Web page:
Seoul, 2 April 2022 -- Another success story of the Indonesian diaspora overseas has again made a stir among netizens in the country. With fried rice, a businesswoman named Ani is able to attract the attention of local residents to get to know, taste, and even love Indonesian specialties.
Ani is an Indonesian citizen who lives in South Korea (Diaspora) and has an Indonesian culinary business under the name Delisha Café. In fact, she has succeeded in having 2 branches in Gyeongju City and Gumi which serve a variety of Indonesian menus with a mainstay dish of fried rice. Delisha Café is located in Gyeongbuk Province, Gyeongju city, Dongseong-ro, 143-2.
She said that Indonesian cuisine is very appetizing and increasingly in demand, not only for Indonesians living in South Korea, but also for local South Koreans. "Even the favorite food is very special food, especially the rendang and fried rice," said Ani.
Ani added that restaurant visits are also quite crowded in one day, and can increase three times again when entering holidays or weekends.
"We also vary the menu that we serve, starting with nasi padang, fried rice, grilled chicken, roasted duck, grilled ribs, and many other favorite menus that are in great demand," she said.
As a BNI-fostered MSME, Ani appreciates all the support from BNI, including training programs, coaching and Banking solutions. "The ease of payment to Indonesia, the BNI Xpora customer network, really helps us in accessing Indonesian products for us to market at Delisha Café," she said.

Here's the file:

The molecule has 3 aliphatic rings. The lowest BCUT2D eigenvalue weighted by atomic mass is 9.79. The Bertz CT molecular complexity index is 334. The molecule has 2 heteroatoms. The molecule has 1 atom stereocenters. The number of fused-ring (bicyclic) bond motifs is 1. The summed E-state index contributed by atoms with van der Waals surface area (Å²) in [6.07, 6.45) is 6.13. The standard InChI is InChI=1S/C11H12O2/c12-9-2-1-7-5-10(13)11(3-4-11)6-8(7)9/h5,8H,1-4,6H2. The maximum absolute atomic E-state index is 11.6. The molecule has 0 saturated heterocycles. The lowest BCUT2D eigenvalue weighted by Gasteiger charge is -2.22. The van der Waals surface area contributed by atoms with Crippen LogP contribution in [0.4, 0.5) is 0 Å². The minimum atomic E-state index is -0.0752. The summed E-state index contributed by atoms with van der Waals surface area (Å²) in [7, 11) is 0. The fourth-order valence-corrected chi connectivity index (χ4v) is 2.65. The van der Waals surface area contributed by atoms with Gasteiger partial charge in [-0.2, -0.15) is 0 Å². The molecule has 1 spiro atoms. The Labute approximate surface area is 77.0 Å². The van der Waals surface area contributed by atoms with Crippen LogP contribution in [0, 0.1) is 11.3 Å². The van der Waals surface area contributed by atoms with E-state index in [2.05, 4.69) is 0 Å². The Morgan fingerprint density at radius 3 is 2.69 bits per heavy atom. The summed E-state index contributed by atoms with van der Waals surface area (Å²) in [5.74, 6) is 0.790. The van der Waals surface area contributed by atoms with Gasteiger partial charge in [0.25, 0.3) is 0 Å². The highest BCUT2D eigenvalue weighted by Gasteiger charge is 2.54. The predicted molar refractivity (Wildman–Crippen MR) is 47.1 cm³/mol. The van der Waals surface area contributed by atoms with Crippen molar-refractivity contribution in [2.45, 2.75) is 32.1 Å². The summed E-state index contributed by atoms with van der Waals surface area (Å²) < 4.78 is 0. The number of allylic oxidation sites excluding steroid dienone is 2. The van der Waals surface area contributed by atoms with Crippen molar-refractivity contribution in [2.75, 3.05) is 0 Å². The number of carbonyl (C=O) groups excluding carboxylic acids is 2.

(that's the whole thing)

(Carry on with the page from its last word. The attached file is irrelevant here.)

Warung Papi Mami
Besides Delisha Café, there is also Warung Papi Mami which has 2 (two) branches in Busan city and Sacheon city. The owner of this shop is named Nur, who initially opened a shop in the Samcheonpo area. If you happen to be traveling to Busan, Papi Mami's stall is located at Seo-gu Nambumin-dong 643, Chungmu Shopping Mension 2nd Floor, No. 2-1.
Starting with the intention of treating the homesickness of the Indonesian Diaspora in South Korea in the Jagalchi area of Busan, Warung Papi Mami has actually become the destination of many South Koreans and crew members from all over the world who work as those who work in the region to enjoy culinary and other Indonesian products.
"Incidentally, there is no Indonesian restaurant in the Jagalchi area. In fact, there are a lot of Indonesian working fellows who want to enjoy Indonesian cuisine. The existence of the Diaspora Credit program from BNI really helps us to develop culinary in this region," she said.
BNI’s Treasury and International Director, Henry Panjaitan said the success of Indonesian culinary business made the diaspora in South Korea motivated to develop their culinary business even more. From the beginning, they only had one Indonesian restaurant, but now they dare to open branches in several cities spread across South Korea.
In his opinion, the potential for culinary business for the Indonesian Diaspora is also a concern for BNI Seoul Branch and is here to help finance the development of culinary businesses in South Korea.
"Currently, through BNI Seoul Branch, we are here to help finance the Diaspora's business capital in South Korea. Diaspora loans as business capital and export of products and spices from Indonesia which are difficult to find in South Korea, besides providing business assistance in the form of financial literacy seminars and helping market expansion, "said Henry.
He said that with this assistance, it is hoped that the Diaspora can be more helped in developing their business and also be more confident in competing with restaurants from other countries in South Korea, such as Thai or Vietnamese restaurants. (*)